Slovak citizens express sympathies to families of victims of London attacks; officials back anti-terrorism measures
Top Slovak officials, including President Ivan Gašparovič, Prime Minister Mikuláš Dzurinda, and Speaker of Parliament Pavol Hrušovský have signed the book of condolence for the victims of the attacks at the British Embassy in Bratislava. Ordinary Slovaks also came to the embassy to express their deepest sympathies.
The Prime Minister said Slovakia would join the international community in implementing more effective anti-terror measures.
"Slovakia will back any measure that will help defeat international terrorism," said PM Dzurinda on his visit to the British embassy in Bratislava on July 11.
"We must show our clear and firm resolve, by denouncing all such acts and not allowing the slightest opportunity [for terrorists] to think that we would ease up on our battle against these foolish people," he said.
Dzurinda added that the terrorist attacks bring the EU states together and that "human tragedy has always brought people closer together".
Slovak Foreign Affairs Ministry spokesman Juraj Tomaga, told The Slovak Spectator on July 13 that the ministry had no information that Slovaks were among the dead or injured victims of the blasts.
"However, we are in constant contact with the British authorities," Tomaga said.
European leaders and top representatives have also reacted to the London drama.
On July 13, the EU's justice and interior affairs ministers were scheduled to pass a Declaration of the Council of Ministers Against Terrorism. The contents of the document were conceived in direct response to the London terrorist atrocities, the Slovak Interior Ministry informed The Slovak Spectator in a statement.
The declaration denounces the terrorist attacks and sets the ground for the EU's priorities in fighting terrorism.
Based on the declaration, EU states would pledge to increase their efforts to track down terrorists and cut the terror cells' funding sources, as well as break down their support networks.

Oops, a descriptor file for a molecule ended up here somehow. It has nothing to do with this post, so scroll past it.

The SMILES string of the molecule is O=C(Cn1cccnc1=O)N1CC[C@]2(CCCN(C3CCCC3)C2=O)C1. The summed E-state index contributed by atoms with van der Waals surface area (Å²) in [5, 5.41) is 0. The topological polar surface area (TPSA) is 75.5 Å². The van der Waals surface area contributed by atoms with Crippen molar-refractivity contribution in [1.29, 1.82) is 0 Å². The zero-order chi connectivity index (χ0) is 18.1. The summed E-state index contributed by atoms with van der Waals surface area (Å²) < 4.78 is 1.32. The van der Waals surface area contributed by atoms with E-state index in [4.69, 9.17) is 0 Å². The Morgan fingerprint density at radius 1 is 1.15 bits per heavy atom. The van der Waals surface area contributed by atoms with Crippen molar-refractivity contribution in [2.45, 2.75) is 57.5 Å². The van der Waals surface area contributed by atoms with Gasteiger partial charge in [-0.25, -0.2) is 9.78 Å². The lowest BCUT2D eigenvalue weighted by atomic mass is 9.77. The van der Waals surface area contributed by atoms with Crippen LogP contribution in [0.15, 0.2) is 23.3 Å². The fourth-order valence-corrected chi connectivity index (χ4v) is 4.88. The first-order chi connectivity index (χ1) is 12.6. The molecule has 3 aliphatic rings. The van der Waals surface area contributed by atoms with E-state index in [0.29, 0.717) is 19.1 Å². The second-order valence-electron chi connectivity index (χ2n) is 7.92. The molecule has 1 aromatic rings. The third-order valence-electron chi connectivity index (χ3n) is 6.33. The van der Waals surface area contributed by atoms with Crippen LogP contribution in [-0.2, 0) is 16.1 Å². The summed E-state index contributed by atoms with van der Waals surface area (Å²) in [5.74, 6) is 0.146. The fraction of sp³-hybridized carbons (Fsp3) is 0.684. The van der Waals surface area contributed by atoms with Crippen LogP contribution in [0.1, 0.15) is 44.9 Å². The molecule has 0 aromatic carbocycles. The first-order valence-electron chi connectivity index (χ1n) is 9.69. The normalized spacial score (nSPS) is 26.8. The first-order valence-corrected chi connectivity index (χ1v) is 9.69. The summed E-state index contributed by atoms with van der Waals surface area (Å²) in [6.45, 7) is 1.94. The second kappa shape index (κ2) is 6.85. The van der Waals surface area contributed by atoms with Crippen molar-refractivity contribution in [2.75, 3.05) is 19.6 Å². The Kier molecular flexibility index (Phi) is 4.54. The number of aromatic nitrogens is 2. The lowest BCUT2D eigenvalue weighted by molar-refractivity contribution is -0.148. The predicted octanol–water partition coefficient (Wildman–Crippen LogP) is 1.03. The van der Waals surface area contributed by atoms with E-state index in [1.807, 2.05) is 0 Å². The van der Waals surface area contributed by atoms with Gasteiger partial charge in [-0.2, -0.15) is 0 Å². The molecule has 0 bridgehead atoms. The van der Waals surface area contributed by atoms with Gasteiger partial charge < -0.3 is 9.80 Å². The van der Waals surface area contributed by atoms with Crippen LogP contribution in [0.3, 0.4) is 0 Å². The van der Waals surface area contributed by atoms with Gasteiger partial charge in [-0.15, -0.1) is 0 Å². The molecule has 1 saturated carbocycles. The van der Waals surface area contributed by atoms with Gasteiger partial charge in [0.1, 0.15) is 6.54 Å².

Slovak Interior Minister Vladimír Palko expressed his outrage at the bombing. "I unequivocally condemn the barbarian terrorist attacks in London. It was an attack against our ally, Great Britain, a NATO member state and current chair of the EU," he said.
Immediately after the attacks in the morning rush hour on July 7 in London, Palko expressed his personal regrets and sent his condolences to all victims of the terrorist acts and to the people of Great Britain.
Palko also said he was sure that, according to existing intelligence, Slovakia was not under threat of a similar attack.
A survey carried out by the Markant agency for the SME daily, and which was published four days after the London attacks, also showed that Slovaks consider it unlikely that their country would ever become a terrorist target.
Fifty-two percent of respondents said they were convinced that terrorists would never attack Slovakia. Nevertheless, 42 percent said they expected another terrorist attack to take place somewhere in the EU within one year.
The survey also showed that 40 percent of Slovaks believe that the aggressive policies of some western states are behind the terrorist attacks, while 38 percent say it is a result of religious and ideological fanaticism.
Slovak officials meanwhile continued to assert that the country was ready to support and join all international community efforts to fight terrorism.
"The Slovak Republic considers the terrorist attacks and the barbaric methods [used by terrorists] a threat to society's democratic values and the essence of democracy as such. We therefore support all steps approved by the international community related to fighting terrorism," said Slovak Justice Minister Daniel Lipšic, who also participated at the July 13 meeting of justice and interior ministers in Brussels.
18. Jul 2005 at 0:00 | Martina Jurinová